Jets Twitter Mailbag

April, 19, 2014
Apr 19
It's the weekly Jets Mailbag and since Rich Cimini is out of the office this weekend, I'll be tackling your questions.


It isn't exactly going to be an open competition in New York.

The New York Jets have a plan for their quarterbacks. They like their room. They feel that either Geno Smith or Michael Vick can win games for them this season, and do so from the jump.

There will be competition between the two, but to say there will be an open competition to determine who will be the starter in 2014 isn't totally accurate.

The Jets want Smith to be the starter. He is the future. He has more upside. He is the one whom they are invested in for the long haul. Vick is merely a rental on a one-year deal.

The Jets, however, are realistic.

Because here's the thing about Vick: He wins training camp. He wins the preseason. The strength of Vick's arm and the effortlessness with which he flings the ball downfield is intoxicating, even if his stats in recent seasons paint the picture of a turnover-prone quarterback on the backside of his career.

Vick will turn 34 in June and isn't nearly as fleet of foot as he was a little more than a decade ago, when the Atlanta Falcons drafted him No. 1 overall out of Virginia Tech. But Vick is still fast. He still has as strong an arm as anyone in the league. He has experience, and he understands the West Coast system that Jets offensive coordinator Marty Mornhinweg runs.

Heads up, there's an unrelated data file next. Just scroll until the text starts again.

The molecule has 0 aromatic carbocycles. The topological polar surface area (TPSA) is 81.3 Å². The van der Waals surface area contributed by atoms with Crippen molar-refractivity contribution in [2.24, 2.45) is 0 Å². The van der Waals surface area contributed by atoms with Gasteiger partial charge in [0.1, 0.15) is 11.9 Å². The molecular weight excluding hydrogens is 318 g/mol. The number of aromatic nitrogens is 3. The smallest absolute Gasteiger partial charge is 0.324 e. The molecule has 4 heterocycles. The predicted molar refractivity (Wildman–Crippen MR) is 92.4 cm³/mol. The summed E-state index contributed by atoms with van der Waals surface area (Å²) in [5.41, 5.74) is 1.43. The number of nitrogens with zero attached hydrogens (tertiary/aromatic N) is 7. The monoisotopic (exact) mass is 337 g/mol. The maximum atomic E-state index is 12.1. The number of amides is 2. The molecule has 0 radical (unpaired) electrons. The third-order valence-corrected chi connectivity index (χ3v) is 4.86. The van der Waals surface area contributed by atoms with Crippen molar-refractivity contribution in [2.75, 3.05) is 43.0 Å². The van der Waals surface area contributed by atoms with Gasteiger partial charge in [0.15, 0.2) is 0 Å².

During his time in Philadelphia, Vick proved he was willing to commit himself to the process of being the best quarterback possible. He learned the value in watching film. He worked hard. He was at the Eagles practice facility early and he stayed late.

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Wilkerson gets option and a raise

April, 18, 2014
Apr 18
If Muhammad Wilkerson ever felt underappreciated, his accountant can now set him straight. Jets general manager John Idzik doesn't look like such a thrifty after laying out $6,969,000 for a fifth-year option on the defensive end for 2015. Wilkerson, who has played three full seasons, is now under contract for two more years, decreasing the urgency to give him an expensive, long-term extension.

It's quite a raise for Wilkerson, who will make $1,212,500 this season according to the NFLPA. Wilkerson was drafted by the Jets with the 30th overall pick in 2011 and has been impressing his coaches ever since.

As negotiations took place this month, Wilkerson was upfront about his desire to stay in New York.

"I told [the front office] at the end of the year last year that I want to be a Jet -- a Jet for life,” Wilkerson said to the New York Post. “I’m from [Linden, N.J.], I’m a local guy, so I would love to be here and finish my career here.”

It doesn’t always work in a player’s financial favor to say he wants to stay with his team, but in this case it appears to have worked. Wilkerson started with a base salary of $375,000 his rookie year, and went to $687,500 before landing at $1 million last season. His option is for nearly seven times that amount, a significant raise.